By Jeffrey Dastin
The Zika virus is discouraging many Americans from travelling to Latin America and the Caribbean, with 41 percent of those aware of the disease less likely to take such a trip, a Reuters/Ipsos poll shows.
The poll is the latest sign the virus, suspected to be linked to thousands of birth defects in Brazil, could depress travel to popular cold-weather getaways in the coming months.
Airlines and cruise ship operators have yet to report drops in bookings because of Zika, and analysts have downplayed the impact that newly sedentary parents-to-be could have on their revenue.
Still, awareness of the mosquito-borne virus has surged to nearly two thirds of Americans, according to the poll of 1595 adults in the United States conducted February 1-5.
That compares with 45 percent who had heard of Zika in a Reuters/Ipsos poll from late January.
"I am actively trying to get pregnant with my husband, so I am a little bit concerned," said Erica, a respondent who said she was bitten by a mosquito during a January trip to the US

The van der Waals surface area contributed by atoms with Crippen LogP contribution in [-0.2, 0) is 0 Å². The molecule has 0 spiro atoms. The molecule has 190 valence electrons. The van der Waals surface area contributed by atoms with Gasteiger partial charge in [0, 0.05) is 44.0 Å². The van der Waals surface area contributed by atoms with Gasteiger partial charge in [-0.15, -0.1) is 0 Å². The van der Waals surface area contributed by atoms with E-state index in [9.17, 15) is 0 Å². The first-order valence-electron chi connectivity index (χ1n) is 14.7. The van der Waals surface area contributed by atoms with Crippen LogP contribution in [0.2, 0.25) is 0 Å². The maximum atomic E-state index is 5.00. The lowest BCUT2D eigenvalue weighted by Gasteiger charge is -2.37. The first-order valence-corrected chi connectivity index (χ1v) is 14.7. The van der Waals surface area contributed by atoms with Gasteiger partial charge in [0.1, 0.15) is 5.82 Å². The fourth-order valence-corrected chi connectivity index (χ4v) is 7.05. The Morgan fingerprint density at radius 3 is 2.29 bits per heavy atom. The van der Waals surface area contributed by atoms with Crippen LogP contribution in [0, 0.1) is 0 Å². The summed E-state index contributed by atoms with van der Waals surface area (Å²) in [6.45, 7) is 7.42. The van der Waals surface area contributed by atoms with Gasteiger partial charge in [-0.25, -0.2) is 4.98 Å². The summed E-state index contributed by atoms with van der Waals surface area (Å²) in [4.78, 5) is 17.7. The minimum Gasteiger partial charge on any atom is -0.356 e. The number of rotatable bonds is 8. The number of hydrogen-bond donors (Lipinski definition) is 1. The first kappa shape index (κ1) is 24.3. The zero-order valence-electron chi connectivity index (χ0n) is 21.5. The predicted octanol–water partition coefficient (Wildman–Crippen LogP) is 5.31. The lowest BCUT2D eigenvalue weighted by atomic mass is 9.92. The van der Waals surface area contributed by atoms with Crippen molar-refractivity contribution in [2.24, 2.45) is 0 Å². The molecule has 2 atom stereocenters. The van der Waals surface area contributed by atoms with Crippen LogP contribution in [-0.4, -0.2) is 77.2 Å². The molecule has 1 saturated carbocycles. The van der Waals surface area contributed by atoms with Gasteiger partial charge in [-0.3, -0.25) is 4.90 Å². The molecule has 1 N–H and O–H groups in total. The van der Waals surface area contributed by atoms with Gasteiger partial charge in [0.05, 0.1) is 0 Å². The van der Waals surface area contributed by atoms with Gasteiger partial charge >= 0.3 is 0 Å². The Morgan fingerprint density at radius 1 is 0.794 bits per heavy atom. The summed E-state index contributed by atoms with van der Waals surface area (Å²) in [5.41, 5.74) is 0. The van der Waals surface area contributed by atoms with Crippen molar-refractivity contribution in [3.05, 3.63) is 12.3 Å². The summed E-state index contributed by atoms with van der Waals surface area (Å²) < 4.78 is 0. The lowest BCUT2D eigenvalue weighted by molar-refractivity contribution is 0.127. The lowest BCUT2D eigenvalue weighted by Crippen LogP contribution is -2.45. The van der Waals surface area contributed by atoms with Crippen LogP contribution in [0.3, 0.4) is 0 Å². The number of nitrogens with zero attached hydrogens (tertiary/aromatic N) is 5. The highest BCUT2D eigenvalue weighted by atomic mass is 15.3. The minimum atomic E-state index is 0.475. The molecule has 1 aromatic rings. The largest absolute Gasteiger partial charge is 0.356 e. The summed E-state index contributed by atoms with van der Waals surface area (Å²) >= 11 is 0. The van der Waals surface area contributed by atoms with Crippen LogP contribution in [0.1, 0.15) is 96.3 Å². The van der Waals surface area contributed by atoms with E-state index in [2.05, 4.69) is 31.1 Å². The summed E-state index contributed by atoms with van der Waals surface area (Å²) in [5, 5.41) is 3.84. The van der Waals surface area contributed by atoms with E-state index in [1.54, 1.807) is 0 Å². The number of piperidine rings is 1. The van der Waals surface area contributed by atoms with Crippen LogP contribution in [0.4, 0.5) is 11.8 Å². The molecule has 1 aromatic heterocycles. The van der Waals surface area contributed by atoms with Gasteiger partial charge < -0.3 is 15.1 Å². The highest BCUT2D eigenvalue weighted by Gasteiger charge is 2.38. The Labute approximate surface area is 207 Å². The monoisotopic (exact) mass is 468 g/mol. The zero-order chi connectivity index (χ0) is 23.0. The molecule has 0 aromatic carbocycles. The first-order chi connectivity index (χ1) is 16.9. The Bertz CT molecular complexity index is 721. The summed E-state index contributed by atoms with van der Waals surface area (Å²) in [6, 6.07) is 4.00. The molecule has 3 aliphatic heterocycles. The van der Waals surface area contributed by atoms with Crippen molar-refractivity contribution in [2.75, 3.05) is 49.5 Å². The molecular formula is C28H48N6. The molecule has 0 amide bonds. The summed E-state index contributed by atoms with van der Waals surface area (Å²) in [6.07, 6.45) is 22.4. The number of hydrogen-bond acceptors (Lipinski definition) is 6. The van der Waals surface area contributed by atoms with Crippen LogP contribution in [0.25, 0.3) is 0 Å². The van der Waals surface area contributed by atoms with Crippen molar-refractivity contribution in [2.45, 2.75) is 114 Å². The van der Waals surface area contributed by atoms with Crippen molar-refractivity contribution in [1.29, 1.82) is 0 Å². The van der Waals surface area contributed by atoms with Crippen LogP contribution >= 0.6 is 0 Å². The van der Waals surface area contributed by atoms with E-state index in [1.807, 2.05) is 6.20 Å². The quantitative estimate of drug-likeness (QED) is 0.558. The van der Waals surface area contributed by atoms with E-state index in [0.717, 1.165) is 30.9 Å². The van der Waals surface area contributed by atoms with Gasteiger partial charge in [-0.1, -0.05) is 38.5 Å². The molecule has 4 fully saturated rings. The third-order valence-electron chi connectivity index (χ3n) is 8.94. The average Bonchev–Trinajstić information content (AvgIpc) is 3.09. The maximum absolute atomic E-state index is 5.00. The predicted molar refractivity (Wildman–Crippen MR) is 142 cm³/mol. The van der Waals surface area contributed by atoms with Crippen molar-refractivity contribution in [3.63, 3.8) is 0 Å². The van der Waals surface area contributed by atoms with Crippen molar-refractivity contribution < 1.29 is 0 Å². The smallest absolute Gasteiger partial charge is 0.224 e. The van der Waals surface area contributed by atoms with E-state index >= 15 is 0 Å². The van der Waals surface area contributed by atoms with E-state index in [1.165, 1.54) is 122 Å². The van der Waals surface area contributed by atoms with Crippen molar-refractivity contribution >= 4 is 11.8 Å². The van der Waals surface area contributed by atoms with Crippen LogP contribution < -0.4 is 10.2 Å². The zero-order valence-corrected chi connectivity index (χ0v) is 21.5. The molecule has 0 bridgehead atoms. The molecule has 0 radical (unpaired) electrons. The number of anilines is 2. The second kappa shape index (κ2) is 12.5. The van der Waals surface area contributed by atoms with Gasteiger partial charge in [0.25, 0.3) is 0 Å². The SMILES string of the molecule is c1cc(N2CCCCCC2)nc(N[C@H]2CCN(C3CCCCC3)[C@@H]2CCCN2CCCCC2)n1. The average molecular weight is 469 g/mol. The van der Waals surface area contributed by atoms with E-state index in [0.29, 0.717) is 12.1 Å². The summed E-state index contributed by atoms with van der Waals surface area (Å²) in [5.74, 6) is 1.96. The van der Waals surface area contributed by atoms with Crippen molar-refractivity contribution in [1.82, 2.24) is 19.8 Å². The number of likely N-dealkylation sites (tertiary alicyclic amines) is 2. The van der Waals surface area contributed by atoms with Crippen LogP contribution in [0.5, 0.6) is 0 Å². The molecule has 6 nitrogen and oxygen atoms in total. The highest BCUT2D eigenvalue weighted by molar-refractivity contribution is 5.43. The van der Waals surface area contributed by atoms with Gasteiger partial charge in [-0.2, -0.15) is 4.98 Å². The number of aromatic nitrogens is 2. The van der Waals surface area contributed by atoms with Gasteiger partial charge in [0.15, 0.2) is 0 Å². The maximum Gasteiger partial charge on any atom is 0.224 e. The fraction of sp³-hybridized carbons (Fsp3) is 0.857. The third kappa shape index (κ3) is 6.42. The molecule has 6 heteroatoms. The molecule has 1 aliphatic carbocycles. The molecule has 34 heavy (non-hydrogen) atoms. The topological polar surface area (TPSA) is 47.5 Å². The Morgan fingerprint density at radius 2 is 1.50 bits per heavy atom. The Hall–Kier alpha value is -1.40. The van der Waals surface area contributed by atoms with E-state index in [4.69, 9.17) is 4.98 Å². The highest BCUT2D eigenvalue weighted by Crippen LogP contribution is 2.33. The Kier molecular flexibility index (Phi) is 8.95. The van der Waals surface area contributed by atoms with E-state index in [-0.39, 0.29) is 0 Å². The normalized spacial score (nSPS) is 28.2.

Virgin Islands, where Zika has been reported.
The US Centers for Disease Control and Prevention (CDC) has advised pregnant women to avoid travel to areas with an active outbreak of Zika, and the World Health Organization has declared an international emergency over the disease.
Of those aware of the virus, 41 percent said they were less likely to travel to Puerto Rico, Mexico or South America in the next 12 months because of Zika.
Some 48 percent said Zika had not changed the likelihood of their visiting those destinations, while others did not know.
Six out of 10 Americans aware of Zika said the virus concerned them, including 18 percent who said they were very concerned, according to the poll.
The poll of Americans' concerns and travel plans have a credibility interval - a measure of accuracy - of 3.8 percentage points.